Top stitch just at the folded edge of the Tana Lawn across all four sides of the scarf making sure to catch all three fabrics as you go. When you get to a corner leave your needle down and pivot the scarf to keep going. Back stitch at the beginning and end of the seam.

Trim off any rogue threads and it's ready to give to Mom!

15 Responses to Mother’s Day Liberty Scarves

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  1. Chelle says:

    This is absolutely lovely. Just found this idea and made the excuse to finally order some liberty fabric. Perfect to make to take on vacation and give as gifts. Thank you so much for the wonderful ideas and the wonderful on line store! Very inspiring!

  2. Lindsay says:

    I love the idea of this scarf, and the texture/body of it (judging from pictures) particularly with the contrast kona cotton.

    Question: if I wanted a scarf that was closer to square, do you think it would be absolutely crazy to cut the 53″ strip in half & sew together to make something like 26.5″ x 35.5″ before I fold and sew the edges? Do you think that center seam would ruin the effect?

  3. Deborah Newton says:

    I just LOVE this idea– the frayed edges are fantastic. What a great way to display more than one fabric too… The weight of the scarf must be really nice.

  4. purl bee says:

    Hi Lindsay-

    I do think that adding a seam down the middle might get a little bulky and messy. To get a square scarf I would recommend that you buy 3/4 of a yard of each Tana Lawn and cut a 27-inch square from each. You would still only need 1/4 yard of the solid fabric for the edging.

    Please let us know if you have any more questions.

    – Molly

  5. Jan says:

    These are beautiful! I made one for my mom and one for my sister for Mother's Day gifts. 54″ is a bit shorter than scarves I've worn previously. Do you have any suggestions for the best way to wear them? Would you use a scarf pin?

  6. amber says:

    i really love this project. and i especially love that you showed us you could never get your pieces to match up. :) thanks for keeing it real.

  7. purl bee says:

    Hi Jan-

    Thank you so much for your nice comment. I have one of these scarves myself so I have some opinions on how to wear them :) Here are 3 options:
    - Tie it in a simple overhand knot around your neck
    - Wrap it around your neck as many times as it goes and then tuck in the loose end in so it forms a kind of turtleneck collar.
    - Fold it in half length-wise, drape on your neck, and pull the ends through the loop formed by the fold.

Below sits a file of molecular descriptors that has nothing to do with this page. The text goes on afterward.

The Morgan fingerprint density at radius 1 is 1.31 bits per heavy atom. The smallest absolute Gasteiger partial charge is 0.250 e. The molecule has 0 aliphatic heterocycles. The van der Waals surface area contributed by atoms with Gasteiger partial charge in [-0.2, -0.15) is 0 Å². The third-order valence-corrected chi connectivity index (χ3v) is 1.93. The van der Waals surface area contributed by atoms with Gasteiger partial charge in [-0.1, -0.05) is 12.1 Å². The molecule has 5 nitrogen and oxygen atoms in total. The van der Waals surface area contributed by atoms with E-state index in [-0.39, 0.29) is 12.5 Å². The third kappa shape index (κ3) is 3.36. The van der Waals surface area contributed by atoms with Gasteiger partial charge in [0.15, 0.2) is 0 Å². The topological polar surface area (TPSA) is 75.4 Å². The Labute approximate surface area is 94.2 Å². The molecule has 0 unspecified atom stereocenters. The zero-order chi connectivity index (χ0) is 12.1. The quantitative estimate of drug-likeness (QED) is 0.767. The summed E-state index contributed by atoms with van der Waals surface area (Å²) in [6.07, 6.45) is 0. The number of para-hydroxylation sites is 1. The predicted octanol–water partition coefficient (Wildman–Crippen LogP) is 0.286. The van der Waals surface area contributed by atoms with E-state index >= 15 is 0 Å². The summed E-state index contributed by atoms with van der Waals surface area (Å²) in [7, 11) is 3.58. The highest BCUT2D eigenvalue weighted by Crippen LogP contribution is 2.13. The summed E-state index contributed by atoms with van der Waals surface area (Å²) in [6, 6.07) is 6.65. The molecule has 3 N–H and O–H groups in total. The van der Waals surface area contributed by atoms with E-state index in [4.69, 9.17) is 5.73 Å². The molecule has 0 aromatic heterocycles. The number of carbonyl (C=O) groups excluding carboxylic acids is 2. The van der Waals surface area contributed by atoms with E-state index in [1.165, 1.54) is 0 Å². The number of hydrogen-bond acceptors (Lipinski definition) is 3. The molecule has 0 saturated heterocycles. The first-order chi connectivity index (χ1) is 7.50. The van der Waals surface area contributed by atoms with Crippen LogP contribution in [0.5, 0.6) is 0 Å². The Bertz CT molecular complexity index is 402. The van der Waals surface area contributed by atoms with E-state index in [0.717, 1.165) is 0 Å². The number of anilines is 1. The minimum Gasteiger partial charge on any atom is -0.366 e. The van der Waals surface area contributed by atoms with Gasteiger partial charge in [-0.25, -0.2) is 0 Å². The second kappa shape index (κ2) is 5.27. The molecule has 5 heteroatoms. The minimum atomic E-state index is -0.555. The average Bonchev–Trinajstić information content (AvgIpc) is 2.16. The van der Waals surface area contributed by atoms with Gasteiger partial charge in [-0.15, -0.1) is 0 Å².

Hope these make sense, Thanks!– Molly

  8. Carolyn says:

    Thanks Molly for this beautiful scarf tutorial. We just had a new baby come into our family and I used this idea to make a Baptismal handkerchief. My daughter was thrilled with the present and the start of a new family tradition. Keep up the great work you all do at Purlsoho; I can't get enough!
    Here is my post with a reference to your tutorial if you would like to check it out!

  9. purl bee says:

    Hi Carolyn!

    So nice to hear from you. Your project looks great, thanks so much for sharing. Congratulations on the new granddaughter!

    Best- Molly

  10. Tricia says:

    Thank you so much for this lovely idea! I can't tell you how much I enjoy the Purl Bee site and all of the truly wonderful projects.You enhance my life!!!

  11. purl bee says:

    Hi Angela-

    I'm sorry to hear you're having troubles. If you're using Liberty Tana Lawn it really should be tearing well. If you're using something else it might not be woven 100% straight. In that case you might just want to cut it with a rotary cutter. You should still be able to tear the 1-inch strips for the edging, as they don't have to be that straight.

    Please let us know if you have any more questions. And thanks for writing in!


  12. Fiona says:

    Hi, do you think using African batik fabric for one or both patterned fabrics would make a scarf that falls nicely, or would it be too heavy/bulky?

  13. purl bee says:

    Hi Fiona-

    I think that could be very beautiful but it would be a bit thicker. But with the fall and winter coming up I think a thicker, warmer scarf could be great! Good luck and thanks for writing in.


  14. OnePerfectDay says:

    This is fabulous scarf!!
    The little torn strip of fabric in the middle makes all the difference.
    I can't wait to make one!

  15. Lee says:

    I have been admiring this scarf forever and finally made it for my mom's birthday! Overall it's pretty fabulous, and it was fun to pick the fabric combination. I want to make a zillion of them.

    One little problem. As a caveat I'll say I am pretty new at sewing. But I did have the same problem that Angela had with ripping the Liberty tana lawn. It wasn't even close. The cotton ripped, no problem. Ultimately I did use a rotary cutter and made the scarf 15" which actually turns out to be a nice width, but it's just a teeny bit wonky, and I wish I knew what I was doing wrong there.

    Thanks for this lovely design!!!!